These variations surround LeBlanc’s pas de deux with Tyler Walters, a pas de deux from the other end of the spectrum. In its most lasting image, Walters raises LeBlanc high overhead; she perches on his extended arm, her torso curving backward over him like an umbrella. The viewer marvels at his strength and her poise in such a precarious, distorted position. Again and again he lifts and carries her in circuits around the stage. At the end he drags her upstage into gathering darkness: she supports her weight on one slim pointe, but he controls the movement; her body faces him, but her torso arches back to face the audience; her arms wave from side to side. The image simultaneously suggests ecstasy and entrapment. Seen against the background of the women’s variations, the pas de deux implies that, however self-willed a woman may be alone, in the company of a man she is his creature.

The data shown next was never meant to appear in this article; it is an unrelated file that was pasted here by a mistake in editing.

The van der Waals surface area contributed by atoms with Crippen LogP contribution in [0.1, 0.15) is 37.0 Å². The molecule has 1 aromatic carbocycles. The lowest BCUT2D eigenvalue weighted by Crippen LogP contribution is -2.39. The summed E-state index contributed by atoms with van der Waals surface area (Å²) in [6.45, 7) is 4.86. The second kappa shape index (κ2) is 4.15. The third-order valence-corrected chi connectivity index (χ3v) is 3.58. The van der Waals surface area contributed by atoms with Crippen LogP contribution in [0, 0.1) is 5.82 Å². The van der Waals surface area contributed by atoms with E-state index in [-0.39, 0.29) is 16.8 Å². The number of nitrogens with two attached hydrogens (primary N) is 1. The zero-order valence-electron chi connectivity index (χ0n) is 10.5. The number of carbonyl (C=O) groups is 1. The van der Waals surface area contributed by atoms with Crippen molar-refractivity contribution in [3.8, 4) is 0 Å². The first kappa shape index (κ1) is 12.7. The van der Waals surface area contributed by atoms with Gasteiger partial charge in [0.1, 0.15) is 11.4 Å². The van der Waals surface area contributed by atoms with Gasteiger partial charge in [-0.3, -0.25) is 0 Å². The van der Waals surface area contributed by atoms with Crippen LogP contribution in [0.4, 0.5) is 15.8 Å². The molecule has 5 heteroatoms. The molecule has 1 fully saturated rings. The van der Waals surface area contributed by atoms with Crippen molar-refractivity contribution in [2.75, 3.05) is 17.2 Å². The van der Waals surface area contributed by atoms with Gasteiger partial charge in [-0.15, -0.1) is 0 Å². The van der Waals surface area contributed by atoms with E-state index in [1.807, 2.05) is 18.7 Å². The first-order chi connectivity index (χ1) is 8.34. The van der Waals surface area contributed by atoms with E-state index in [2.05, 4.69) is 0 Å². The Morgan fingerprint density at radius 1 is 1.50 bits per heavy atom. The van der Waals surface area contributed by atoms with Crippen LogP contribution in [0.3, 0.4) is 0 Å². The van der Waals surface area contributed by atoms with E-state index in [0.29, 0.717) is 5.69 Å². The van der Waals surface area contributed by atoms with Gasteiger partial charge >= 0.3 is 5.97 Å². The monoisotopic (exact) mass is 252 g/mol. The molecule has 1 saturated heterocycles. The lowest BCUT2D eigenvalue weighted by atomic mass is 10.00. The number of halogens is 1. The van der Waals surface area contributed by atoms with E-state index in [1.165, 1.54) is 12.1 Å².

Perhaps there is something in the very nature of the pas de deux, in the relationships it implies, that resists the affirmation of both independence and relatedness. While the title of Laura Dean’s new pas de deux, Structure, emphasizes the dance’s formal elements, the work does ultimately suggest a relationship between the dancers. Perhaps because it appeals to the intellect–the dance insistent- ly repeats and discloses its choreographic structure–Structure evokes a male-female relationship very different from the one in Arpino’s Birthday Variations.